Netflix bumps blockbusters


Photo via Netflix

The film capitalizes on quirky, relatable characters and developed a unique concept — based off of the book by Jenny Han.

Paige Crawley, Staff Writer

The battle between Hollywood studios and online streaming sites is a constant one. Netflix is one of the movie industry’s biggest competitors, especially because of its original films.
Many recent Hollywood movies follow storylines and concepts similar to those of the ‘70s, an era deemed “the greatest” in film history. For example, The Meg, a typical shark movie involving the miraculous discovery of a megalodon buried deep under a layer of the ocean floor, was very reminiscent of Jaws, the 1975 classic. However, with poor execution of the storyline and the lack of good scares, the movie was a flop.
Besides, every shark movie after Jaws is just trying to be like Jaws. There aren’t many original ways to go with a shark movie.
Similarly, Alpha disappointed the audience with a typical man and dog story. Going along with the typical formula, the movie ended exactly as everyone would expect, leaving a disappointing first impression.
Netflix, on the other hand, is coming out with original concepts, while the Hollywood studios are throwing up films that have been done before but in better ways. People aren’t talking about The Meg or Alpha — they’re talking about To All The Boys I’ve Loved Before.
To All The Boys I’ve Loved Before broke the Internet as teens goggled over the rom-com with a story no one had ever heard of before. Lara Jean’s love letters to her old crushes get sent out without her permission and she has to face the consequences.
The film capitalizes on quirky, relatable characters and developed a unique concept — based off of the book by Jenny Han. Teens were able to connect with the film on a personal level and could appreciate the unique storyline.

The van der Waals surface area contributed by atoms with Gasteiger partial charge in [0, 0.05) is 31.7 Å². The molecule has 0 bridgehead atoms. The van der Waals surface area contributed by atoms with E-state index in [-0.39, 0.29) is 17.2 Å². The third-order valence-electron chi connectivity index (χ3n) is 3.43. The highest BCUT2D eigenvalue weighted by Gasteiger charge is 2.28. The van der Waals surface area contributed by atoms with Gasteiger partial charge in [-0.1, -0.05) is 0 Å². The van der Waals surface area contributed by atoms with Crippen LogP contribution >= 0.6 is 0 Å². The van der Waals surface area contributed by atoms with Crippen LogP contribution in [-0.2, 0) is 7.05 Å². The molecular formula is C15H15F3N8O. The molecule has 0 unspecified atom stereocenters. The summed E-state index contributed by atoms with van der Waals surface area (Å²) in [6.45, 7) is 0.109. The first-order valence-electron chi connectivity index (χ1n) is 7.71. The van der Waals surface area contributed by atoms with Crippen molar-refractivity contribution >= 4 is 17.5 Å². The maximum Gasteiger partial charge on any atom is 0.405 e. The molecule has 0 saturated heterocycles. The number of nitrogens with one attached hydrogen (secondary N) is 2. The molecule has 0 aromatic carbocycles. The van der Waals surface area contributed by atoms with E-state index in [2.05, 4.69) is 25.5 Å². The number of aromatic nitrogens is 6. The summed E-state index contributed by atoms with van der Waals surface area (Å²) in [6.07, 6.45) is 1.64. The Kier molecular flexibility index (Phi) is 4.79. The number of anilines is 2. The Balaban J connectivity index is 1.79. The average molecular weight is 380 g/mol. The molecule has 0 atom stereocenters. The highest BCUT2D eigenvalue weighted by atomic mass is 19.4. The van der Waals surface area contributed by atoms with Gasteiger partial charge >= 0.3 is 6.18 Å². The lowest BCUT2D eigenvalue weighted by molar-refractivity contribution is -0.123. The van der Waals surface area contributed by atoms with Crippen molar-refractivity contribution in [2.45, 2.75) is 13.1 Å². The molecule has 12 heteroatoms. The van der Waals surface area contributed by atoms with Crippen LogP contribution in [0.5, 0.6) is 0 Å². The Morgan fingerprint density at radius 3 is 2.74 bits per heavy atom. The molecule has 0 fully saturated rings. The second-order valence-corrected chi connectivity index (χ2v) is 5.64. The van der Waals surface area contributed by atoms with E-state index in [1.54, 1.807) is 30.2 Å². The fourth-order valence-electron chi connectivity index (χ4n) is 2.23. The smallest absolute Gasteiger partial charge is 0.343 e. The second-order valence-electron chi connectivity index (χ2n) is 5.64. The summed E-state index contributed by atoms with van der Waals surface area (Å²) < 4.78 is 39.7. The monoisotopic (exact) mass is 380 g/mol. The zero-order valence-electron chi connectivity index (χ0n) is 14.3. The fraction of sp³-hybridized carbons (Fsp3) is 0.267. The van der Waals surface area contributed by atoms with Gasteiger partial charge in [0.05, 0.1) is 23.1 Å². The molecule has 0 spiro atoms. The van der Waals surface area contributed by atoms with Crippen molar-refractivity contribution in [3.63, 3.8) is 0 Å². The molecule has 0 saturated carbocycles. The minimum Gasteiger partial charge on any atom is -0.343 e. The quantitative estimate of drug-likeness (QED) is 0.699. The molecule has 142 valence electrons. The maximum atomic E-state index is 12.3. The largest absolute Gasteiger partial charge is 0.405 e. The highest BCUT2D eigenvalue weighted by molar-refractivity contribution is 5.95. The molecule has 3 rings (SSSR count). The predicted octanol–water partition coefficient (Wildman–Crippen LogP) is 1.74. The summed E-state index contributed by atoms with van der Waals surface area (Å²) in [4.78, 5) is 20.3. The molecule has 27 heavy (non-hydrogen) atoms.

Rotten Tomatoes rated The Meg at 47 percent fresh tomatoes, while To All The Boys I’ve Loved Before got a whopping 97 percent score. That’s a huge difference.
Netflix excels in original concepts for series, as well, including Black Mirror, Atypical, and Santa Clarita Diet, all shows aimed at teens. All boast an above 80 percent rating on Rotten Tomatoes and continue to be talked about on social media. The Hollywood studio industry doesn’t get that much clout.
In addition to satisfying the need for original concepts, Netflix is much more accessible to teens. And it’s more affordable, too. While it’s easier to just open an app rather than driving to a movie theater, it also saves gas and ticket money: Viewers can pay $10 a month for access to a huge selection of Netflix’s movies and shows, or up to $15 for a ticket to see one movie, not including snacks.
This financial reasoning attracts many teens, especially since the current teenage generation, Generation Z, is more money conscious than the millennial generation.
Even though there’s nothing quite like watching a movie on the big screen, tiny screens with more original concepts and affordable prices are beginning to be tolerated by teens. Perhaps Hollywood needs to start teaming up with Netflix and find some sort of solution.